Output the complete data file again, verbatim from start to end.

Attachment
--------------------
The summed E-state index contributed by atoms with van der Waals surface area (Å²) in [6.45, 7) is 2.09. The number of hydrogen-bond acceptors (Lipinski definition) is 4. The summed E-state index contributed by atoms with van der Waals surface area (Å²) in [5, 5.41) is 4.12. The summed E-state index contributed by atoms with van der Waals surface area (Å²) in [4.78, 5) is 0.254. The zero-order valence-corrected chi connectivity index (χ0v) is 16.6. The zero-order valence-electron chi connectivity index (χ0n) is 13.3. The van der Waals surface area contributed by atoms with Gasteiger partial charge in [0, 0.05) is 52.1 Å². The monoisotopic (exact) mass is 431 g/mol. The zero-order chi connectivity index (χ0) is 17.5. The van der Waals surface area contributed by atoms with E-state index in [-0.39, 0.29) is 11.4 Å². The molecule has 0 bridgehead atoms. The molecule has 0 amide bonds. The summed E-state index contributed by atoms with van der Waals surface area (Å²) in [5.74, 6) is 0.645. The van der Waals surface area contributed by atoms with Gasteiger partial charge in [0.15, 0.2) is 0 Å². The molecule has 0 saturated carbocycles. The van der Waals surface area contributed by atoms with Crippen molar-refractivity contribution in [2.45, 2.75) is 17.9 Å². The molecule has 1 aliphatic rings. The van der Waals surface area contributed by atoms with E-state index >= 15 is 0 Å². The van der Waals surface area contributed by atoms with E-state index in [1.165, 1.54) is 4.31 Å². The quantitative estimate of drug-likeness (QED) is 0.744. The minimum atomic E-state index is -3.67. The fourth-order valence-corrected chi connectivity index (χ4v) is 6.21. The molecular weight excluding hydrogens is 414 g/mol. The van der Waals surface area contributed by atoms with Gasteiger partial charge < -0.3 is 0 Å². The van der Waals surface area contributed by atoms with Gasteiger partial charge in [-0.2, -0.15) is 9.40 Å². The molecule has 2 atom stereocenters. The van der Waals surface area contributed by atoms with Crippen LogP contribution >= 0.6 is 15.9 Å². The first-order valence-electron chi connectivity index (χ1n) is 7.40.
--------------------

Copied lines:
The summed E-state index contributed by atoms with van der Waals surface area (Å²) in [6.45, 7) is 2.09. The number of hydrogen-bond acceptors (Lipinski definition) is 4. The summed E-state index contributed by atoms with van der Waals surface area (Å²) in [5, 5.41) is 4.12. The summed E-state index contributed by atoms with van der Waals surface area (Å²) in [4.78, 5) is 0.254. The zero-order valence-corrected chi connectivity index (χ0v) is 16.6. The zero-order valence-electron chi connectivity index (χ0n) is 13.3. The van der Waals surface area contributed by atoms with Gasteiger partial charge in [0, 0.05) is 52.1 Å². The monoisotopic (exact) mass is 431 g/mol. The zero-order chi connectivity index (χ0) is 17.5. The van der Waals surface area contributed by atoms with E-state index in [-0.39, 0.29) is 11.4 Å². The molecule has 0 bridgehead atoms. The molecule has 0 amide bonds. The summed E-state index contributed by atoms with van der Waals surface area (Å²) in [5.74, 6) is 0.645. The van der Waals surface area contributed by atoms with Gasteiger partial charge in [0.15, 0.2) is 0 Å². The molecule has 0 saturated carbocycles. The van der Waals surface area contributed by atoms with Crippen molar-refractivity contribution in [2.45, 2.75) is 17.9 Å². The molecule has 1 aliphatic rings. The van der Waals surface area contributed by atoms with E-state index >= 15 is 0 Å². The van der Waals surface area contributed by atoms with E-state index in [1.165, 1.54) is 4.31 Å². The quantitative estimate of drug-likeness (QED) is 0.744. The minimum atomic E-state index is -3.67. The fourth-order valence-corrected chi connectivity index (χ4v) is 6.21. The molecular weight excluding hydrogens is 414 g/mol. The van der Waals surface area contributed by atoms with Gasteiger partial charge < -0.3 is 0 Å². The van der Waals surface area contributed by atoms with Gasteiger partial charge in [-0.2, -0.15) is 9.40 Å². The molecule has 2 atom stereocenters. The van der Waals surface area contributed by atoms with Crippen LogP contribution >= 0.6 is 15.9 Å². The first-order valence-electron chi connectivity index (χ1n) is 7.40.